But while making that act punishable the law has laid down certain norms. To bring the act of an accused within the mischief of law all the ingredients of that offence will have to be strictly proved by the prosecution. Our attention was drawn to a decision of the Supreme Court in Zaffar Mohammed v. State of West Bengal : 1976CriLJ190 . In that case the accused was prosecuted for an advertisement which he had got published in a newspaper. A careful reading of that advertisement shows that, besides inviting people who desire new life, new vigour, new spirit, new wave, the advertisement had called upon the public to visit the advertiser to take treatment for special diseases such as 'old-ness in youth1 etc., assuring them of treatment by new methods, new machines of science and electric treatment. It is clear that there was an open invitation in the said advertisement holding out a cure for those who felt impotent even though in their youth, and further suggested that the advertiser would cure it by new machines of science and electric treatment etc. The said case is clearly distinguishable from the case on hand. Besides this the Supreme Court in that case was mainly dealing with the question tion as to whether 'machines of science' and 'electric treatment' would amount to articles within the meaning of Section 2(b) (iii) of the Act, and therefore 'drug for purposes of the Act'. The Supreme Court answering this question in the affirmative confirmed the conviction of the accused.
15. In Ex. P-l (a) though it 'is advertised that 'Amazatone' is a special invigorative nerviness tonic useful for all and will help to restore, regain, and retain vim, vigour, and vitality, it is nowhere even obliquely stated that it is a cure for impotence or that it helps the maintenance or improvement of the capacity of human beings for sexual pleasure. There is also no reference to Tuberculosis. In the circumstances, it is not possible to find the accused guilty of the offence merely on the basis of the publication of the advertisement, Ex. P-l (a).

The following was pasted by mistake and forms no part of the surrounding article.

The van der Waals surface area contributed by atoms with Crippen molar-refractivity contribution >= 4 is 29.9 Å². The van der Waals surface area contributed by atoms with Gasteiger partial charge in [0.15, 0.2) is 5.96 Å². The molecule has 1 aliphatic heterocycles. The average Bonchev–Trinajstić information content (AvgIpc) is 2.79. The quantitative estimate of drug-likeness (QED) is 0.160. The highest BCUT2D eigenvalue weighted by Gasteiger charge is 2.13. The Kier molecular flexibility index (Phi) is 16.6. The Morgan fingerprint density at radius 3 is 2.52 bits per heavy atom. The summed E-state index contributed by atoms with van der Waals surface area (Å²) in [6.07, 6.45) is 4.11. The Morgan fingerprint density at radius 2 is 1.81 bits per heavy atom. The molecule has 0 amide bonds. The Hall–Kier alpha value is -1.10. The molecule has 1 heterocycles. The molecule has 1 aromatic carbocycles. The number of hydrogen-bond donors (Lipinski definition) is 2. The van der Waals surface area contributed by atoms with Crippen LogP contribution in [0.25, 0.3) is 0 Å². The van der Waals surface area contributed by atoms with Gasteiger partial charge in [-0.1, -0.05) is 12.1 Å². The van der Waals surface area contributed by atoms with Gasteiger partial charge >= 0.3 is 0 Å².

16. But, what the learned State Public Prosecutor submits is that Ex. P-l (a) should be taken along with the M.Os., and the connected literature seized from the hotel room occupied by the accused. But the M.Os., seized in this case were from the hotel room exclusively in the occupation of the accused. There is no evidence to show that he had got them, outside his room for the public to see. There is also no evidence to show that the accused had sent the literature or bottles outside for distribution. The materials available on record merely point out to the fact that the Drug Inspector had seized the articles from the possession of the accused when he was in his room in a hotel. Therefore, it is not possible to say that by keeping these articles with him in his room, he had got any advertisement published as contemplated Under Section 3 of the Act.
17. For the reasons stated above, we confirm the order of acquittal passed by the Court below.
18. In the result, this appeal stands dismissed.